Finally released under its original title (thought as too controversial by the label a half century ago), Sex, Dope & Cheap Thrills restores the band’s vision and intent in an essential new collection of 30 rare performances, including 29 studio outtakes (25 previously unreleased) from the mythic 1968 sessions that generated Big Brother & The Holding Company’s Cheap Thrills, the breakout album that introduced Janis Joplin to the world. This release debuts a previously unreleased live performance of “Ball And Chain”, recorded live at the Winterland Ballroom on April 12th 1968. Includes liner notes penned especially for this commemorative release by Jefferson Airplane’s Grace Slick and and Big Brother & The Holding Company drummer David Getz. Double CD set includes 30 songs. Also available on double vinyl.
‘Sex, Dope & Cheap Thrills’ includes liner notes penned especially for this commemorative release by Jefferson Airplane front-woman Grace Slick and Big Brother & The Holding Company drummer David Getz. “Then I heard that voice,” writes Slick. “Good Lord–spontaneous explosions of every emotion–no holds barred… Janis had no trouble sliding from the apron clad fifties into the no bra sixties. We all took every advantage of the new freedoms, and it was reflected in the music… This album, because of its worldwide success, made it possible for everybody to hear the phenomenon that was previously limited to the San Francisco Bay Area. Now, a new generation gets the ‘Cheap Thrills’ experience to enjoy”.
Originally released on August 12, 1968, Cheap Thrills was an out-of-the-box smash, a #1 album that–building on the heat she’d generated at the 1967 Monterey Pop Festival–established Janis Joplin as rock’s foremost primordial psychedelic soul singer, a musical archetype whose influence has never waned. ‘Sex, Dope & Cheap Thrills’ revisits those 1968 sessions and shines a new light on the genius of Janis Joplin and the incredible chemistry she shared with her bandmates in Big Brother & The Holding Company.
Of the 30 tracks showcased on the 2CD edition of Sex, Dope & Cheap Thrills, only five have been previously released: “Summertime (Take 2)” (on 1993 Janis compilation); “Roadblock (Take 1)” (on 1999 Cheap Thrills reissue); “It’s A Deal (Take 1)” and “Easy Once You Know How (Take 1)” (both on 1999 “Rare Pearls” disc in Box of Pearls set); and “Magic Of Love (Take 1)” (from the Columbia/Legacy Record Store Day release, Move Over!).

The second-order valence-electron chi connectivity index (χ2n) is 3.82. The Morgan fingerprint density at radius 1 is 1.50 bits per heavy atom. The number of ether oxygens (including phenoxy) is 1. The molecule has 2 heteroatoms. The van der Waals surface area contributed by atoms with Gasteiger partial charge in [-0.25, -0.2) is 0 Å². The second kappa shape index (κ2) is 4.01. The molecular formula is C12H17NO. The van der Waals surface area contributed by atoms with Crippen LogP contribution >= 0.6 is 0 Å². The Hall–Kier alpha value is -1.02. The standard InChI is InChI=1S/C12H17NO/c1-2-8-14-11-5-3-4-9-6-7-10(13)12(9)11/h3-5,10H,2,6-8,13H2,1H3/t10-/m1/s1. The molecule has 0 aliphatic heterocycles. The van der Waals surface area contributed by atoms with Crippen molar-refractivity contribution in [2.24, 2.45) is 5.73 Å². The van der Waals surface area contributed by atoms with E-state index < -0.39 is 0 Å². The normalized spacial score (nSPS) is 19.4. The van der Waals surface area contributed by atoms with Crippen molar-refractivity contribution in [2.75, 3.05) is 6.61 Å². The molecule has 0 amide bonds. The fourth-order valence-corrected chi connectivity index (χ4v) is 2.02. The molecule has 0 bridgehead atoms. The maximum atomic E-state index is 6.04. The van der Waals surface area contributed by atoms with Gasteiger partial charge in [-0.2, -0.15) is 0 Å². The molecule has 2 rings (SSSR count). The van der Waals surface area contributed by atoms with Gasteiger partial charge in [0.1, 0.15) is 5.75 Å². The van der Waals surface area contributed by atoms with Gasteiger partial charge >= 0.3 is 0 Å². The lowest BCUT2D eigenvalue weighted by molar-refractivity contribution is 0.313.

The original Cheap Thrills featured dubbed-in crowd noise to create the sonic illusion of a live album, though only “Ball and Chain” was actually recorded in concert. An alternate live version of the song–recorded at The Winterland Ballroom in San Francisco on April 12, 1968–is included on Sex, Dope & Cheap Thrills. The album was the culmination of several years of hard work for the psychedelic quintet, consisting of Joplin on lead vocals, Sam Andrew and James Gurley on guitar, Peter Albin on bass and Dave Getz on drums. In 1967, a year after recruiting Joplin, they released their self-titled debut album while continuing to build a devoted fan base in their native San Francisco and the Bay Area.
A performance at the Monterey Pop Festival in June 1967 earned Big Brother national recognition, with Joplin’s unrestrained full-tilt delivery bringing audiences to their feet. Clive Davis, president of CBS Records, attended the group’s performance and signed Big Brother & The Holding Company to Columbia Records. Produced by John Simon, Cheap Thrills was the pure distillation of the band’s raw talent and bleeding-edge instrumental prowess, with compelling originals (“I Need a Man to Love”, “Combination of the Two”) as well as covers of jazz and blues favorites (George and Ira Gershwin’s “Summertime,” Big Mama Thornton’s “Ball and Chain”, and, notably, “Piece of My Heart”, a now-classic soul ballad, penned by Jerry Ragovoy and Bert Berns, that became one of Janis’ signature songs and her top charting single during her lifetime).